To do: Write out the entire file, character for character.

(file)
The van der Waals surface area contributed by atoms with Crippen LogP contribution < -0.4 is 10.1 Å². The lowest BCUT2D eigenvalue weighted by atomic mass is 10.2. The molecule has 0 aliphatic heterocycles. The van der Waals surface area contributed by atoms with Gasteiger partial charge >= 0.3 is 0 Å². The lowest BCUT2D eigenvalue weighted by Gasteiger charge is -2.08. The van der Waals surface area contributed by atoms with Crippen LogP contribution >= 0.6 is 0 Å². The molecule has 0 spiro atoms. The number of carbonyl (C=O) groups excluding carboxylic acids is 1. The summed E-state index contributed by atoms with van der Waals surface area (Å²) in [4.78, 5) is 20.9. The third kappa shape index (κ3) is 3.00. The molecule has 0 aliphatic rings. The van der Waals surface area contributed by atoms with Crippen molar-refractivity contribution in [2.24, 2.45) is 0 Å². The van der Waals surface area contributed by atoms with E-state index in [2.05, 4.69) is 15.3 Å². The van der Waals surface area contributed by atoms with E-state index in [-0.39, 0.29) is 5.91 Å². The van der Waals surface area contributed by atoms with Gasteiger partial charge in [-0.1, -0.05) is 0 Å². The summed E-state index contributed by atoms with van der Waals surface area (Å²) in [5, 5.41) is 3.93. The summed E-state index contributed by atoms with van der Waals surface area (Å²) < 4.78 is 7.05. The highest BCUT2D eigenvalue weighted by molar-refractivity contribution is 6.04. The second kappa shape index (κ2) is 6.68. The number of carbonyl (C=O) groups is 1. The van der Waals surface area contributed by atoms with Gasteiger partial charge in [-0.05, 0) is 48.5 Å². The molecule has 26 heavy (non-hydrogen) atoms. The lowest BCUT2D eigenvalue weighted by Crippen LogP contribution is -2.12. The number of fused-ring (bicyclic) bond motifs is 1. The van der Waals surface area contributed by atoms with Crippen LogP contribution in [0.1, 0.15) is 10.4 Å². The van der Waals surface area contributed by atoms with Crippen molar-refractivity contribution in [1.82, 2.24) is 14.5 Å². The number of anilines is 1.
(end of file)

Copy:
The van der Waals surface area contributed by atoms with Crippen LogP contribution < -0.4 is 10.1 Å². The lowest BCUT2D eigenvalue weighted by atomic mass is 10.2. The molecule has 0 aliphatic heterocycles. The van der Waals surface area contributed by atoms with Gasteiger partial charge >= 0.3 is 0 Å². The lowest BCUT2D eigenvalue weighted by Gasteiger charge is -2.08. The van der Waals surface area contributed by atoms with Crippen LogP contribution >= 0.6 is 0 Å². The molecule has 0 spiro atoms. The number of carbonyl (C=O) groups excluding carboxylic acids is 1. The summed E-state index contributed by atoms with van der Waals surface area (Å²) in [4.78, 5) is 20.9. The third kappa shape index (κ3) is 3.00. The molecule has 0 aliphatic rings. The van der Waals surface area contributed by atoms with Crippen molar-refractivity contribution in [2.24, 2.45) is 0 Å². The van der Waals surface area contributed by atoms with E-state index in [2.05, 4.69) is 15.3 Å². The van der Waals surface area contributed by atoms with E-state index in [-0.39, 0.29) is 5.91 Å². The van der Waals surface area contributed by atoms with Gasteiger partial charge in [-0.1, -0.05) is 0 Å². The summed E-state index contributed by atoms with van der Waals surface area (Å²) in [5, 5.41) is 3.93. The summed E-state index contributed by atoms with van der Waals surface area (Å²) < 4.78 is 7.05. The highest BCUT2D eigenvalue weighted by molar-refractivity contribution is 6.04. The second kappa shape index (κ2) is 6.68. The number of carbonyl (C=O) groups is 1. The van der Waals surface area contributed by atoms with Gasteiger partial charge in [-0.05, 0) is 48.5 Å². The molecule has 26 heavy (non-hydrogen) atoms. The lowest BCUT2D eigenvalue weighted by Crippen LogP contribution is -2.12. The number of fused-ring (bicyclic) bond motifs is 1. The van der Waals surface area contributed by atoms with Crippen LogP contribution in [0.1, 0.15) is 10.4 Å². The van der Waals surface area contributed by atoms with Crippen molar-refractivity contribution in [1.82, 2.24) is 14.5 Å². The number of anilines is 1.